A number of statistical cers have been developed to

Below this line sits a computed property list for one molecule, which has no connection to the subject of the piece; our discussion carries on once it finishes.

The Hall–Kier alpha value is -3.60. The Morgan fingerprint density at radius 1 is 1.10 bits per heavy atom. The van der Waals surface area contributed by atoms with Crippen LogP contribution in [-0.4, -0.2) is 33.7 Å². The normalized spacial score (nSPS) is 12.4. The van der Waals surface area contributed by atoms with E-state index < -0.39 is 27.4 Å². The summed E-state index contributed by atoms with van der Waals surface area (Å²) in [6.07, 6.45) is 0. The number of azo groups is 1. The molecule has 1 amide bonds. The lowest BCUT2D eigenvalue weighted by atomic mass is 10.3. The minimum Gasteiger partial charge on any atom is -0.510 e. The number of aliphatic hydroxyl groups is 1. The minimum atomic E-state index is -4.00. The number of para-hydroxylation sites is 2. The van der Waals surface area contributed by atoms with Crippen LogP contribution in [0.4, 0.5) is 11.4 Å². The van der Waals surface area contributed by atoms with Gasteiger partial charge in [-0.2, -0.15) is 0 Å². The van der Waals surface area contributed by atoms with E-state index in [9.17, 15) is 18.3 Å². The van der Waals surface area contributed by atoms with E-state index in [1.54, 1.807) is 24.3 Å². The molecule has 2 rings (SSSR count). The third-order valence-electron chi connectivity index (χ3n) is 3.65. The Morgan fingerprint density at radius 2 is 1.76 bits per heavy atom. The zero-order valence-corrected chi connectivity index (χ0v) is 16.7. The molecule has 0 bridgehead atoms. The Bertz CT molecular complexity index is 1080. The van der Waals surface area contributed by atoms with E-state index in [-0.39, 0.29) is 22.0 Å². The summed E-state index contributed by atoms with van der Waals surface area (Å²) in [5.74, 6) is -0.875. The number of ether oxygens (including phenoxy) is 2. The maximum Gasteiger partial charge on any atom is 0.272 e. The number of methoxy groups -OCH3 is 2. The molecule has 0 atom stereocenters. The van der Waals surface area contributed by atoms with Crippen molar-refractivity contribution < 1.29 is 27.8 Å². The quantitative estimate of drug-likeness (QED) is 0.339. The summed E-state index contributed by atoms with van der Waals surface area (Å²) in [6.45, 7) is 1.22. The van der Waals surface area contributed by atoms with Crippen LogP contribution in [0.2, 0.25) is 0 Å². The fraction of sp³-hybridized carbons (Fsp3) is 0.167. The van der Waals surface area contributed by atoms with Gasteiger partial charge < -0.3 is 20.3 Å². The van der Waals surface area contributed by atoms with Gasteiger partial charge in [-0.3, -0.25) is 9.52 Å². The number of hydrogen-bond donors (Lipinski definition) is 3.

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Unformatted text preview: mplexity of integrating life-cycle cost considerations into the design and development process should not be underestimated, but neither should the benefits, which can be measured in terms of greater cost-effectiveness. The existence of a rich set of potential life-cycle cost trades makes this complexity even greater. The Space Station Alpha Program provides many examples of such potential trades. As one example, consider the life-cycle cost effect of increasing the mean time between failures (MTBF) of Alpha's Orbital Replacement Units (ORUs). This is likely to increase the acquisition cost, and may increase the mass of the station. However, annual maintenance hours and the weight of annual replacement spares will decline. The same station availability may be achieved with fewer on-orbit spares, thus saving precious internal volume used for spares storage. For ORUs external to the station, the amount of extravehicular activity, with its associated logistics support, will also decline. With such complex interactions, it is difficult to know what the optimum point is. At a minimum, the system engineer must have the capability to assess the life-cycle cost of each alternative. (See Appendix B.8 on the operations and operations cost effects of ORU MTBF and Section 6.5 on Integrated Logistics Support.) 5.2.3 Cost Estimating The techniques used to estimate each life-cycle cost component usually change as the project life cycle proceeds. Methods and tools used to support budget estimates and life-cycle cost trades in Phase A may not be sufficiently detailed to support those activities during Phase C/D. Further, as the project life cycle proceeds, the requirements and the system design mature as well, revealing greater detail in the Work Breakdown Structure (WBS). This should enable the application of cost estimating techniques at a greater resolution. Three techniques are described below -parametric cost models, analogy, and grass-roots. Typically, the choice of technique depends on the state of information available...
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